I hope the Tories are voted out (and why I spoiled my paper)

The prime aim of a Tory right wing Government is to serve business, which in turn raises tax money and creates jobs, which hen can be ploughed into the economy.  The Tory business owner feels impeded by holiday pay, sickness pay, maternity leave and the many other rights fought for and won by the working proletariat.

It frightens me, therefore, that should the Tories win again, they plan to decimate the welfare state by a further 12 BILLION. (The Guardian, 05/05/15) This includes abolishing statutory maternity pay and and barring under-25s from claiming housing benefit. Ian Duncan Smith, the Work and Pensions secretary of the last government, already oversaw the terrible effects on low-income families when he introduced Universal Credit and the the so-called “Bedroom tax”.  Jobseekers were “sanctioned” if they didn’t meet the very strict criteria the government has set down for finding work, leading to a rise of food bank use from 61,468 in the year ending 2011, to 913,138 visits in the year ending 2014 (www.trusselltrust.org/foodbank-figures-top-900000). The Trussell Trust, which runs many of these food banks, expects the 2015 figure to top over a million.

Many users of the welfare state are working in some capacity or other. According to the Daily Mirror (ampp3d.mirror.co.uk/Joseph Rowntree Trust 18/13/14) 4.3 million families were in work and on benefits. That’s out of 5.3 million working age benefit claimants overall (DWP, 2014). So 1 million claimants cannot or will not work, but the majority, or at least one person in the family, holds down a part time or full time job. Not the layabout, TV watching, smoking, drinking feckless wonders that some journalists and politicians will have you believe.

Meanwhile, lets have a look at the top of society whilst David Cameron has been in power. For a country with the 5th world’s largest GDP, the gap between the top earners and low income earners has widened. In other countries, like Japan, the gap has remained much the same for twenty years. In the UK, it has widened by 10 points. There are 4700 people in the UK with fortunes of £31 million plus. (The Mirror 15/10/14).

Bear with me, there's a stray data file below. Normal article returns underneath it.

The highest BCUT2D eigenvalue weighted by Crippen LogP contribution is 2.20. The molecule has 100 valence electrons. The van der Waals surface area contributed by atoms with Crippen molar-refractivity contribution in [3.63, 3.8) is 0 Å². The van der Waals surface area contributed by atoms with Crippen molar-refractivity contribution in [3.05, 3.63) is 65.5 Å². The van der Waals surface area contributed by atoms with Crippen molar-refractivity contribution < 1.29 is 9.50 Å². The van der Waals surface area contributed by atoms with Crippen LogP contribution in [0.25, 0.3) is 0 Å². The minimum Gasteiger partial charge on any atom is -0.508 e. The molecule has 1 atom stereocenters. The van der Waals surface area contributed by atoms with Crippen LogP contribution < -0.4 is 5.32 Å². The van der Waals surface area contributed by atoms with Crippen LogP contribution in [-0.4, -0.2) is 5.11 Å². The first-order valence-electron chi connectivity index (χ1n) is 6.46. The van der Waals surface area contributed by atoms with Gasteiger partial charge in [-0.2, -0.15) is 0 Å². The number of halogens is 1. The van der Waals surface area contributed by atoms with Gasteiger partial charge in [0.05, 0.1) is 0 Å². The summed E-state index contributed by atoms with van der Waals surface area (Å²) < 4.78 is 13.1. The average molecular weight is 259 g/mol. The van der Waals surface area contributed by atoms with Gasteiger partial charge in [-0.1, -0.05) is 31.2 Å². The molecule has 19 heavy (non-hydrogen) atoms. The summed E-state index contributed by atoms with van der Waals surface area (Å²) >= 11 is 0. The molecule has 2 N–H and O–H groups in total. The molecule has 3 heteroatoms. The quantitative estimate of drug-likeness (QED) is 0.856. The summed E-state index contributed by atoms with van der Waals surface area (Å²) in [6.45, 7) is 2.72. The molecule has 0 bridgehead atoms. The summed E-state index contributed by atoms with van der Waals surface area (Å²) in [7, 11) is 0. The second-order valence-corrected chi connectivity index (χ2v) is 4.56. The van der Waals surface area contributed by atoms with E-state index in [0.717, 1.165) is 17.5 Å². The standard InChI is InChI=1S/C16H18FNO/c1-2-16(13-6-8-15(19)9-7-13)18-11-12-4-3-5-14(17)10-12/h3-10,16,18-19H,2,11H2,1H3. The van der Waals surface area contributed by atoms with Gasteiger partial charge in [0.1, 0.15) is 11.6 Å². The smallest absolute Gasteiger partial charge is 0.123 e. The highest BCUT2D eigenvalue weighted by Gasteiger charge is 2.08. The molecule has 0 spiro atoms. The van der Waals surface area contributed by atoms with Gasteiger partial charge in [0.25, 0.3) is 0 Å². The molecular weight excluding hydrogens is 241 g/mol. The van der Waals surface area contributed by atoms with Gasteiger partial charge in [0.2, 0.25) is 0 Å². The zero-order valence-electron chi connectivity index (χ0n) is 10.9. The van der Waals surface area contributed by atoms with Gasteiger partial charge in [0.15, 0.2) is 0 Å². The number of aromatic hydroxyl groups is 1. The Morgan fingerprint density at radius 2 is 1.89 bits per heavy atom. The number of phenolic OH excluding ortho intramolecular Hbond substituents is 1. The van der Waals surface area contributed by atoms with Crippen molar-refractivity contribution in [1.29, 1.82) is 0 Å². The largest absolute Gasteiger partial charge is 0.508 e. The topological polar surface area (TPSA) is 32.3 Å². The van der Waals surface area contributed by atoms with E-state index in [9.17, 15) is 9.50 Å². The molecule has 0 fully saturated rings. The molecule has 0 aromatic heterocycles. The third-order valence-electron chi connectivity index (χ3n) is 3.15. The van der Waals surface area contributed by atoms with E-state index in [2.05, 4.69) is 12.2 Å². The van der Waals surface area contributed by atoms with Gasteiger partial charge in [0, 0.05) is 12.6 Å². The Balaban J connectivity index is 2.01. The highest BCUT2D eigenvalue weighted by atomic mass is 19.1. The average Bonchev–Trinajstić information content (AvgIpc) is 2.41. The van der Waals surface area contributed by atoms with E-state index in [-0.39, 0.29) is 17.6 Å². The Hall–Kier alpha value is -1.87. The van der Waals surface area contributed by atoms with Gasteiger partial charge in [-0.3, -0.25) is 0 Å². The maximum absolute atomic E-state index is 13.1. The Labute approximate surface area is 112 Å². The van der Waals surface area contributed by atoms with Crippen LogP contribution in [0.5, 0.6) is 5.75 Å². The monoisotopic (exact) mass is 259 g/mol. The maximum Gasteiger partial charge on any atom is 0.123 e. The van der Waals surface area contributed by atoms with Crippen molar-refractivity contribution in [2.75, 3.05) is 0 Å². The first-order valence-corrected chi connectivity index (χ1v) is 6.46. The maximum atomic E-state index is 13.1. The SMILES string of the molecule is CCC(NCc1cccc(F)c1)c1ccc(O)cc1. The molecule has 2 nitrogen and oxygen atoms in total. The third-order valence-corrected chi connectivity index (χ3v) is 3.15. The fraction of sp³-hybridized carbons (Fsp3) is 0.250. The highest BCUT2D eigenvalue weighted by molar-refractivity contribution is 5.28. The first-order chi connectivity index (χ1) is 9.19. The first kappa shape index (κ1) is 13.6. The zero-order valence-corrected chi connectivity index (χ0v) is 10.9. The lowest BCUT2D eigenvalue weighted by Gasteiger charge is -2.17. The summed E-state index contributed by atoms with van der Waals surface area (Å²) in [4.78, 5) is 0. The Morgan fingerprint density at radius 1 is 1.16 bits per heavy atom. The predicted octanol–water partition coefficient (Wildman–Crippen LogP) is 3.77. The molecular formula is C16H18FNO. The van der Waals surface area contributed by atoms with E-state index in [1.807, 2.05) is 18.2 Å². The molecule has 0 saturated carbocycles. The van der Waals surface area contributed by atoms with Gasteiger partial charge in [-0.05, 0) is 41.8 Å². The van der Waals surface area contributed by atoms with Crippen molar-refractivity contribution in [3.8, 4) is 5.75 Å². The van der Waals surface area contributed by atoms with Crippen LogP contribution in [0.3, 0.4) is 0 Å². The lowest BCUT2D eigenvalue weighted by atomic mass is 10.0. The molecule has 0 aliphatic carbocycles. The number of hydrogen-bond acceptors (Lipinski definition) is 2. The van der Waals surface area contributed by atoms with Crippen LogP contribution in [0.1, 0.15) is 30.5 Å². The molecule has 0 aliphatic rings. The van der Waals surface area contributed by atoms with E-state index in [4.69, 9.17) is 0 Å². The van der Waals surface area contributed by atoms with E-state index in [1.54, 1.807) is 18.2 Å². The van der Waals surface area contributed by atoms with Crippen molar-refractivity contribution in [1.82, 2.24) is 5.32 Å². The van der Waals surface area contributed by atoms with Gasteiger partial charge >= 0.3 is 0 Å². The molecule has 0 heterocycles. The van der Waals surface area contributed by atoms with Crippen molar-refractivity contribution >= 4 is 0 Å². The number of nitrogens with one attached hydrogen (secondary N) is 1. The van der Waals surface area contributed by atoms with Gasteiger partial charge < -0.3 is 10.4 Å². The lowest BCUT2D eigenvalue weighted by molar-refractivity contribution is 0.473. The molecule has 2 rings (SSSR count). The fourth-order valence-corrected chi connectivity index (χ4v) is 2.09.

The Government has been building the UK economy mainly on foreign investment, from China, Russia, India and South America.  Business from those countries have bought up large swathes of housing in the UK, leading to rent rises and property left to rot as investors cash in on the fast rise in its value. The “SE17” twitter feed found out that a party of developers of the former Heygate estate in Elephant and Castle went to China to sell their new flats (www.twitter.com/se17). This site housed local authority tenants for forty years, all of whom were forced out to unfamiliar parts of London (and in some cases, the UK). Such social cleansing is, in my opinion, heinous.

But whilst I will never vote Tory in the future (I did vote for Boris Johnson in over Ken Livingston for London Mayor, a decision I think every working class Londoner who did the same now regrets) the choice of the other parties is limiting.  I cannot see the natural choice of Ed Miliband for Labour as a statesman.  He seems like a ridiculous fool.  Nick Clegg and the Lib Dems let down so many students when he let the Tories raise university tuition fees, and Nigel Farage with his UKIP party, look like a bunch of fruitcakes (no PSHE in schools, exit the EU, go after AIDS patients to prove their entitlement to the NHS). The Greens looked okay to me, but they have a forgettable leader (I forget her name) and are anti-unions, of which I am a member. So despite memories of my mother reminding me what the suffragettes went through to get women the vote, and despite I am fully aware of the struggles of citizens worldwide to get a free and fair democracy in their countries, I spoiled the paper.  I really couldn’t decide between them.

As voters are not provided with a “none of the above” box, I wrote next to each candidate exactly what I thought of their party, and the party leader.  Some would say, I wasted my vote.  Some would say, I protested about the ambiguity of politics these days.  I just say, there needs to be a change so that there is a real choice.  At the moment, choice is sadly lacking.


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